Ten years ago, if you’d asked someone whether or not they’d be comfortable with a blind date knowing everything about them before they met, you’d get an answer somewhere between “Ew, that’s creepy” and “That’s just not romantic.”
Today, we almost expect our internet crushes to know intimate details about us, even if we’ve never met. No one thinks twice about telling the internet what they had for breakfast, why their roommates annoy them, or how much that guy in O-Chem makes them think of other, more interesting O’s. It’s easy to overshare on the internet, because there’s always someone sharing way more than you are, and because the stream of information seems so ephemeral and ever-changing.
But if you’re looking for love, especially online, it’s important to know what picture your online profiles paint of you. Why? Because if someone is interested in you, they’re probably going to google you. And if they’re really interested, they might dig a bit deeper than that. You might be pretty sure that you don’t have anything particularly incriminating up on the internet, but, just like your credit report, it’s worth checking out to be sure.
It’s also a PR game. We are making far more information about ourselves available to the public than ever before, and we don’t have high-powered publicists to advise us on how to behave, when to shut up, and how to manage our reputations and public image. Consequently, the information available about you on the internet can be very misleading, and this can happen without you even knowing it. A few years ago, I was horrified to discover that a dear friend had posted an unattractive picture of me in his (well-followed) blog. He thought it was a “quirky” pic that showed my personality, but I hated it… and it was the first result being returned when you did a Google image search for my name!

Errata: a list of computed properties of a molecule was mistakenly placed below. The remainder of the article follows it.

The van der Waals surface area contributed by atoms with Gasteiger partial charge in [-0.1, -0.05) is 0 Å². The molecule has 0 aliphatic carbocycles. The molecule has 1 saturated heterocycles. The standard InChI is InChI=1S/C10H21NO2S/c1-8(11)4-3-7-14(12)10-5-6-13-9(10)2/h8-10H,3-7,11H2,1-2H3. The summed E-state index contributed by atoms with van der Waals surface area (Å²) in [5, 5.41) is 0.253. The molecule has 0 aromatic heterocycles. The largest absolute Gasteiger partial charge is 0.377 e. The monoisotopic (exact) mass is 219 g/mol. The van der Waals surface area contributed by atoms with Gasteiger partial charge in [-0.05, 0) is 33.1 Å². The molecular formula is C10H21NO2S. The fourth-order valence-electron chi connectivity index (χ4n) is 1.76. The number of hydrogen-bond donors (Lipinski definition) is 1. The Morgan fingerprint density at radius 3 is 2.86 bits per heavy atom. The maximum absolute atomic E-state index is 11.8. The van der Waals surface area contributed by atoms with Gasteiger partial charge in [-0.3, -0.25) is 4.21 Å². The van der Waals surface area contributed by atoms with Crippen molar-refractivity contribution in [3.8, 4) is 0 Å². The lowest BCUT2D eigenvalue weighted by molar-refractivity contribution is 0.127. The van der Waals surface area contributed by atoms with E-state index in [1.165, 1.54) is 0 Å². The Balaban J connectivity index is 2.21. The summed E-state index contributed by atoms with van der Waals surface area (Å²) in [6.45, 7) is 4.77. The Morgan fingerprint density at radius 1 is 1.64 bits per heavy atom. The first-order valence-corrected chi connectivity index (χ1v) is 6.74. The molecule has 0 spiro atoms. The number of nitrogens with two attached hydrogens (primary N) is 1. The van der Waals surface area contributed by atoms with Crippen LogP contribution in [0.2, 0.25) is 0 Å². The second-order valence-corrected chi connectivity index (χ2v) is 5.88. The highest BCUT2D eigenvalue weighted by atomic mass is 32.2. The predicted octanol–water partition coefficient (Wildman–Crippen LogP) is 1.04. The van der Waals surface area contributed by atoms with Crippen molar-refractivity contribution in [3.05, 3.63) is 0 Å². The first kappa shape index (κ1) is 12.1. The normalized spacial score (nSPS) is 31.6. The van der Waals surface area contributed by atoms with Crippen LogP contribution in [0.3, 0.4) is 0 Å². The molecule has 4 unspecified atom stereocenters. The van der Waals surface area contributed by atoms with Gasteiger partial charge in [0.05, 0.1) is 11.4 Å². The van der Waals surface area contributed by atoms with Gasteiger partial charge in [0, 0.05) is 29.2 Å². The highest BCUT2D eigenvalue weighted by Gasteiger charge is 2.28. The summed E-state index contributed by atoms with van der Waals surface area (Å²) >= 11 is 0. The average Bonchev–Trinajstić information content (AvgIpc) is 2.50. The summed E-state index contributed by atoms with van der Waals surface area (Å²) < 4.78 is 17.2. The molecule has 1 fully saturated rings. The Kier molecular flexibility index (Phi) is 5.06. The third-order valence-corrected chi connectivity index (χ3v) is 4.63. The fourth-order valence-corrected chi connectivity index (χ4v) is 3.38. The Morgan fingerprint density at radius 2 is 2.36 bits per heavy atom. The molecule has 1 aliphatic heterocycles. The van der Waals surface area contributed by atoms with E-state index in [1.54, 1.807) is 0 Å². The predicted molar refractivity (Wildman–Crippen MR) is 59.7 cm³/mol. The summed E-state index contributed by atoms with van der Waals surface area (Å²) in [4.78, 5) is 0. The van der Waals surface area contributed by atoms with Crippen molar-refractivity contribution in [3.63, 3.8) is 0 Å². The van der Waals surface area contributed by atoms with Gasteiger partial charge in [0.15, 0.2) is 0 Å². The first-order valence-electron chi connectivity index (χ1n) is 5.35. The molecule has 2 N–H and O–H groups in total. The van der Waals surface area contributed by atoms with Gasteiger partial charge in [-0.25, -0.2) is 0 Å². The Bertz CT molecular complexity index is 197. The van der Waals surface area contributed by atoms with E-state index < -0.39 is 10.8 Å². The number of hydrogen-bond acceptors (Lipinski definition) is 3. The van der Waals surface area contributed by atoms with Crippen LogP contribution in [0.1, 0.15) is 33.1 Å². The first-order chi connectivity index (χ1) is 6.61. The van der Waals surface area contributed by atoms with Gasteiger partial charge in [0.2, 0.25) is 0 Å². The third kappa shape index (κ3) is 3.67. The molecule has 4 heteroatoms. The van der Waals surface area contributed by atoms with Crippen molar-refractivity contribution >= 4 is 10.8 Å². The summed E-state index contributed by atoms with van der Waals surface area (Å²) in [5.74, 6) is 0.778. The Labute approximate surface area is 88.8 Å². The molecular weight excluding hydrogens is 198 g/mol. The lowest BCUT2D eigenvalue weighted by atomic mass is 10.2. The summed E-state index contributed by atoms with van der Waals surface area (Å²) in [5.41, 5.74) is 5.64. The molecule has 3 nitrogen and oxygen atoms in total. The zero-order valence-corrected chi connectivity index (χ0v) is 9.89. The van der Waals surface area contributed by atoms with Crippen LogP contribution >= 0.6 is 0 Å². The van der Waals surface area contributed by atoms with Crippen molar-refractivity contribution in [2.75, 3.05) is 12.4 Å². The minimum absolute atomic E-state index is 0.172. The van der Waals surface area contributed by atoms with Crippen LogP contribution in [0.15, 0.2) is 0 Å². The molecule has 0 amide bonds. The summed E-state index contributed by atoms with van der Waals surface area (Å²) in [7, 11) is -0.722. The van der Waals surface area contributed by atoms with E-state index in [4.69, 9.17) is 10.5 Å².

Do you know what sort of portrait the internet paints of you? If you don’t, here’s how to piece it together:
“Know thyself” is still the best advice for dating, but “Google thyself” is the first commandment of knowing how you appear to others. Google uses an intelligent page-ranking system to organize your information (and, no, you can’t e-mail them and ask them to please take down that keg stand picture from your fraternity days).
Google your own first and last name, surrounded by quotations, and add your location if your name is common (my search phrase looks like this: “Meghan Beresford” New York). You should also do a Google Image Search (in the tabs at the top) and scan the pictures to see if there’s anything surprising or unflattering toward the top of the results.
Next, google your online handles. If you’re on an online dating site, your prospects may google your username, especially if you haven’t given them your last name yet. If your online dating username is also your Yelp! handle, your Twitter login, your blog’s name, and the username you use on other dating sites, your date can easily access tons of information about you. (This isn’t necessarily a bad thing, but it’s worth your while to know what they know!)
Finally, google any e-mail addresses you use for site logins, Craigslist ads, or other postings. This search is the least likely to return results, but it’s still worth checking out. It’s basic internet safety to keep track of what personal information is publicly accessible.
Piece together the “facts”